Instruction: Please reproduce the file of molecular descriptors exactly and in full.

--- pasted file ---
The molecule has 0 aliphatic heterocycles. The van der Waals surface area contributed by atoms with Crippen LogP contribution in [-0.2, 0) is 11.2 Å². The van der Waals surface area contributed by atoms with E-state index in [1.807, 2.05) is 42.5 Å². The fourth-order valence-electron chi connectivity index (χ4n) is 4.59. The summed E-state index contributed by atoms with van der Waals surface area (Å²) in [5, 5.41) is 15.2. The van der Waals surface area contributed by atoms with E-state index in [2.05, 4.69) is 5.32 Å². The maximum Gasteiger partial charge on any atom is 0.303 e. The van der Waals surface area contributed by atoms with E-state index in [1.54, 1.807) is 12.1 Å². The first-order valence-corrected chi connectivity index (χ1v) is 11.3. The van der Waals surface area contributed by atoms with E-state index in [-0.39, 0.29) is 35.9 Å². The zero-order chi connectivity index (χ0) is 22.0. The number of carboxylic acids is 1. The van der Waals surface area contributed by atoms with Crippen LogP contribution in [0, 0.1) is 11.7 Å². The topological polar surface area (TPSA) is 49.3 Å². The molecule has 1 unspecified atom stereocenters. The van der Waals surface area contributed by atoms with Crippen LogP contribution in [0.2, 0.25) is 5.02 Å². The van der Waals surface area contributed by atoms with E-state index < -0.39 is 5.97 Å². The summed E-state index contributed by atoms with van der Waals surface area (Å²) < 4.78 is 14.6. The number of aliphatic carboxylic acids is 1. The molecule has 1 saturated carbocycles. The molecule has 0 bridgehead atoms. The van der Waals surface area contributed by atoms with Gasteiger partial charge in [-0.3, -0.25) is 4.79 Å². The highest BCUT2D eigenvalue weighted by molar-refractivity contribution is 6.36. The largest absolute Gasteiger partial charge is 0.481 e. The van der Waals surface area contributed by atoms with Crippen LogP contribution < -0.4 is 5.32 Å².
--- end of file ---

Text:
The molecule has 0 aliphatic heterocycles. The van der Waals surface area contributed by atoms with Crippen LogP contribution in [-0.2, 0) is 11.2 Å². The van der Waals surface area contributed by atoms with E-state index in [1.807, 2.05) is 42.5 Å². The fourth-order valence-electron chi connectivity index (χ4n) is 4.59. The summed E-state index contributed by atoms with van der Waals surface area (Å²) in [5, 5.41) is 15.2. The van der Waals surface area contributed by atoms with E-state index in [2.05, 4.69) is 5.32 Å². The maximum Gasteiger partial charge on any atom is 0.303 e. The van der Waals surface area contributed by atoms with E-state index in [1.54, 1.807) is 12.1 Å². The first-order valence-corrected chi connectivity index (χ1v) is 11.3. The van der Waals surface area contributed by atoms with E-state index in [-0.39, 0.29) is 35.9 Å². The zero-order chi connectivity index (χ0) is 22.0. The number of carboxylic acids is 1. The van der Waals surface area contributed by atoms with Crippen LogP contribution in [0, 0.1) is 11.7 Å². The topological polar surface area (TPSA) is 49.3 Å². The molecule has 1 unspecified atom stereocenters. The van der Waals surface area contributed by atoms with Crippen LogP contribution in [0.2, 0.25) is 5.02 Å². The van der Waals surface area contributed by atoms with E-state index < -0.39 is 5.97 Å². The summed E-state index contributed by atoms with van der Waals surface area (Å²) < 4.78 is 14.6. The number of aliphatic carboxylic acids is 1. The molecule has 1 saturated carbocycles. The molecule has 0 bridgehead atoms. The van der Waals surface area contributed by atoms with Gasteiger partial charge in [-0.3, -0.25) is 4.79 Å². The highest BCUT2D eigenvalue weighted by molar-refractivity contribution is 6.36. The largest absolute Gasteiger partial charge is 0.481 e. The van der Waals surface area contributed by atoms with Crippen LogP contribution < -0.4 is 5.32 Å².